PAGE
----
Finally, it is regrettable that some readers consider this book an "extremely intellectual" and "impossible" read. There is - inevitably - some truth to the claim that the book is highly intellectual and that its authors write in a distinctive Cambridge style. But this should hardly be surprising (or difficult) for any reader familiar with the authors' work or with the literature on globalization by scholars from other fields. As a point of comparison, I would suggest reading the commendable, if densely written, work on the subject by Ian Clark, or by David Held and Anthony McGrew, et al. You might then discover that, in content as well as stylistic felicity, GLOBALIZATION IN WORLD HISTORY is a refreshing, timely, and highly important study of the history of globalization.
0 of 1 people found the following review helpful
Five Stars 28 Oct. 2014
By ROBERT L GARZA - Published on
Format: Paperback
Very good condition
0 of 3 people found the following review helpful
College Text. 24 Aug. 2011
By ABC_Easy_As_123 - Published on
Format: Paperback Verified Purchase
I did not care for the way this book presented the facts. Just a boring read. I must admit, I bought this book only because it was required for class. But even my professor was not 100% satisfied with this book and this is what he specializes in.
2 of 11 people found the following review helpful
Cambridge University scholars against American interpretation of origins of GLOBALIZATION! 15 Mar. 2008
By - Published on
Format: Paperback
This is a scholarly and academic indictment of American scholars on the origins of GLOBALIZATION. However, their differences with the Americans is useful and enlightening. The Cantabridgians are all historians of reputation and they see the nature of GLOBALIZATION through the lens of classical historical analysis and dismiss economics, technolgy, innovation - - as an American notion and ergo, wrong! (Full disclosure: the author of this review read economics at Oxford with concentration on the international aspects)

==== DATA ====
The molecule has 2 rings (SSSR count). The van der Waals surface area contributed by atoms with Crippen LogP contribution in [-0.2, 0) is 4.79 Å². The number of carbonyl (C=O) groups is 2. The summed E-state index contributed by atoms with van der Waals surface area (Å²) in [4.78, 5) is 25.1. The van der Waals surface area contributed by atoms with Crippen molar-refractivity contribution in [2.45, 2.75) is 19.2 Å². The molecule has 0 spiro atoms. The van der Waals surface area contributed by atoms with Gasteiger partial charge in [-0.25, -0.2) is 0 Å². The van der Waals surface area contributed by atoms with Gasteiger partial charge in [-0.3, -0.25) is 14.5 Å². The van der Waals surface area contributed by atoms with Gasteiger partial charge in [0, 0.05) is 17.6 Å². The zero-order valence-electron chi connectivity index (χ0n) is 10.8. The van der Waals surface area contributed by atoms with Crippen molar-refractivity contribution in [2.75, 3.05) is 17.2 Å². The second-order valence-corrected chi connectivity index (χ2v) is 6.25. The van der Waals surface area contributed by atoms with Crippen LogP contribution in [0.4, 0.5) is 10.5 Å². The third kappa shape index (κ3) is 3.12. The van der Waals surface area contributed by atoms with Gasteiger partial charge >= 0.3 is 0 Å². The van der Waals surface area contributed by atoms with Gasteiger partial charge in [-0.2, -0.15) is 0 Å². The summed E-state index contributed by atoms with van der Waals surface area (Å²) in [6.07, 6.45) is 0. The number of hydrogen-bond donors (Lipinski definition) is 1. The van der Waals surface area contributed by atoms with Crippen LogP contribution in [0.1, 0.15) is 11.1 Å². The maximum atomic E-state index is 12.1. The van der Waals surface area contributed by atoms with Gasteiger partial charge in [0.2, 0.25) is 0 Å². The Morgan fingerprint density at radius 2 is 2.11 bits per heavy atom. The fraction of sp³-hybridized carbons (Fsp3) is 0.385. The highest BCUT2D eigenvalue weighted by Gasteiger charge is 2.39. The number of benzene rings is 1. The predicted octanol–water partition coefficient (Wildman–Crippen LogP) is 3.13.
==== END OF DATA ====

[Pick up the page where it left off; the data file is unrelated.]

2 of 17 people found the following review helpful
Impossible read 28 Dec. 2007
By Debbra Richards - Published on
Format: Paperback Verified Purchase
It was required text - wish I'd found it used because I will never read it and won't recommend it. Maybe I can sell it at a yard sale to some unsuspecting soul. It's dry and extremely intellectual (disclaimer: I consider myself of above average intelligence and am interested in globalization). There's not an interesting sentence in the book. A total waste of money and I let the instructor know. He only had us read the first chapter anway...a smallish paperback not worth the big bucks it cost.

Debbie, Illinois